After more than two decades of trial and error, Bob Bachman has transformed a tangled pile of wires and circuits into two unique and innovative educational tools.
The Bachman Trainers are troubleshooting devices offering multiple electrical puzzles in various combinations to students inside a controlled, educational setting.
The trainers are currently available in two models, the Straight A/C Electric Heat model, based on a 230-V single-phase package air conditioner with one strip heat package, and the Heat Pump/Electric Heat model, based on a 230-V single-phase package heat pump with one strip heat package.
Instructors are able to stand behind the 1-foot-wide, 2-foot-long, and 3-foot-tall device and simulate an array of relevant HVACR electrical problems through the push of a button. Students must then solve the problem using only a voltmeter. Problem-solving equations may be as simple as a simulated line break or considerably more complex, such as four simultaneous defects across a single circuit.
“Electrical troubleshooting is one of the hardest things to teach HVAC students,” said Bachman. “These trainers can simulate more than 500 combinations of real-world scenarios at the push of a button, making that lesson plan much easier to present.”
Where the Idea Came From
Bachman, 54, grew up in Ottawa, Ill., an area plagued with few blue-collar opportunities. After graduating high school, Bachman relocated to Phoenix, to attend technical courses at Refrigeration School Inc. Earning his degree in 1979, he entered Phoenix’s HVAC industry, earning $4 an hour as a journeyman.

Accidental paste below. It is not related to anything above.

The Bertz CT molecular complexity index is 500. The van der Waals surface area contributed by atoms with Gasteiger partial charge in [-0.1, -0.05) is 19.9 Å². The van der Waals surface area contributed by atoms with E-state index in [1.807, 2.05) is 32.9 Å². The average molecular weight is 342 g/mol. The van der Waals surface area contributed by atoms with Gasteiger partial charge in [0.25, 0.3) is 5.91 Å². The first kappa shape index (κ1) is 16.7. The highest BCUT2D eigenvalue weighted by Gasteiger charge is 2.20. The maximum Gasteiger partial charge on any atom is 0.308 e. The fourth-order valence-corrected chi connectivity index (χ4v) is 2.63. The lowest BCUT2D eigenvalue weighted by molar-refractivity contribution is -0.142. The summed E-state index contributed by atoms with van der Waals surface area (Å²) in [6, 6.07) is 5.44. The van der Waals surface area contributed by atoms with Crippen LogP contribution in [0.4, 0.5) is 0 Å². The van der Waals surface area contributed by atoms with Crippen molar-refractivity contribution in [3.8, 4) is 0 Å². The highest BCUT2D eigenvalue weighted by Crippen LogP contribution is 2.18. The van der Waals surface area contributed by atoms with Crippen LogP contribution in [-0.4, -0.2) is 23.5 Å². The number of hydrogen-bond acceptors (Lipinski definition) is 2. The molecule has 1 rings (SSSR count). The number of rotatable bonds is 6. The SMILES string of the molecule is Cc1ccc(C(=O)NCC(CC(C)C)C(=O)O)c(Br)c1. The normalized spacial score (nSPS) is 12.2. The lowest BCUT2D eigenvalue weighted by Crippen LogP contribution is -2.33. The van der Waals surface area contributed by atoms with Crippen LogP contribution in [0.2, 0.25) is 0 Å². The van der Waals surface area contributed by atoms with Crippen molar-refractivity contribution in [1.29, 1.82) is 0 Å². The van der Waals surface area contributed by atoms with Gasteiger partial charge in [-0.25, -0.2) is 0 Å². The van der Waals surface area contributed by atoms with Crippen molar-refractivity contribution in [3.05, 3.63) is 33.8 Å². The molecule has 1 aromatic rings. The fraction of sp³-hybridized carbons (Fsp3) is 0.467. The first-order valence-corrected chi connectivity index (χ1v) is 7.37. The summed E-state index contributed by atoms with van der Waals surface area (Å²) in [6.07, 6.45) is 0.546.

Six months later Bachman briefly returned to his hometown, had a quick cup of coffee in Houston, and eventually dropped anchor in Stockbridge, Ga. After serving as a technician with Shumate Mechanicals for several years, Bachman branched out as a subcontractor in 1992. In 1999 he stopped subcontracting, and opened his own contracting business, Bachman Mechanical Services.
Around that time, Bachman began compiling ideas in a notebook for an educational invention that would eventually evolve into the Bachman Trainer. After a few weeks of deep thought, he knew he had no choice but to build the devices.
“The idea first started way back in technical school and really started to come about when I was building panels for Shumate. All the different jobs I’d held really whet my appetite for the control aspect of the industry,” he said.
“It got to a point where I was absolutely haunted by the idea. I’d wake up at 3 a.m., crawl out of bed, and have to jot my thoughts down in my notebook. I had to make a decision; it was either build the device or continue to wake up at 3 a.m. with these visions for the rest of my life.”
Bachman turned to his garage and began toiling with multiple circuits, wires, and notebook sketches. After about 1,000 hours of work, and a $3,500 invoice, he emerged with a prototype unit in 2001.
“When I first sat down, there were a dozen brick walls in my way and I had no idea how to knock them down or go around them,” he said. “It was a very intensive task, but I eventually got the job done.”
With the inaugural instrument complete, Bachman was unsure how to market the product.
Despite all his intense labor, the finished gadget sat in the corner of his garage for nearly four years before it found its way to a classroom.